Legislative support for nursing moms heading back to work is surprisingly limited, a new study has found. Out of 151 of the largest cities in the United States, only two cities provide worker protections for breastfeeding moms.
According to new research from the University of Pennsylvania and the Children’s Hospital of Philadelphia (CHOP) published in Breastfeeding Medicine, only two major cities in the country have legislation in place to protect the rights of breastfeeding moms in the workplace. The researchers found that only Philadelphia and New York City had specific laws in place to ensure that breastfeeding moms were given time and a space at work to pump and store milk.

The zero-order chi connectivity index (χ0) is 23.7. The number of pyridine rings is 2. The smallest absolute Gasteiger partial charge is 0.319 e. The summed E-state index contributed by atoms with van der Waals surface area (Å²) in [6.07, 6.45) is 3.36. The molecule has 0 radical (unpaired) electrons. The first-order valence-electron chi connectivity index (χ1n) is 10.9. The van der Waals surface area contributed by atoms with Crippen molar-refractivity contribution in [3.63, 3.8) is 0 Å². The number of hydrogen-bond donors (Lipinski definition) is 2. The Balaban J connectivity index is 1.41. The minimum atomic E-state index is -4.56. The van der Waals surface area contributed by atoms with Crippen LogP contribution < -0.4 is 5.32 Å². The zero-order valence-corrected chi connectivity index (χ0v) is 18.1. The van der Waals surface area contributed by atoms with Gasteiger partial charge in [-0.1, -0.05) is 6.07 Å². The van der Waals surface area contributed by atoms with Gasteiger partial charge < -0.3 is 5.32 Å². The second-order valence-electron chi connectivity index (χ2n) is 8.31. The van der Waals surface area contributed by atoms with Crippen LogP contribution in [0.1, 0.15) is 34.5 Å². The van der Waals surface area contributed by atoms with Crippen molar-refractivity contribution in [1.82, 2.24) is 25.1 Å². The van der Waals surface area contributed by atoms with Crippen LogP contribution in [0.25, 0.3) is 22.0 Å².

Image composite: by Keiko Zoll for Red Tricycle
While a federal law exists to protect nursing moms’ rights at work, it only requires that employers offer “reasonable break time” and a space other than a bathroom to pump. It also only applies to hourly employees at companies with 50 or more workers and annual company earnings of $500,000 or more.
The team of researchers, which included six Penn Nursing undergraduates, tried to determine whether or not major cities had legislation of their own to protect breastfeeding moms.
“People have been asking us why we did this,” Elizabeth Froh, a nurse scientist at CHOP says. “Well, 56 percent of the workforce in the United States is now women. With all of the limitations in the federal law, there is a huge segment of the working population that isn’t covered. We see this as a social-justice issue and a public-health issue. This one study, looking at what is out there currently, is just a starting point.”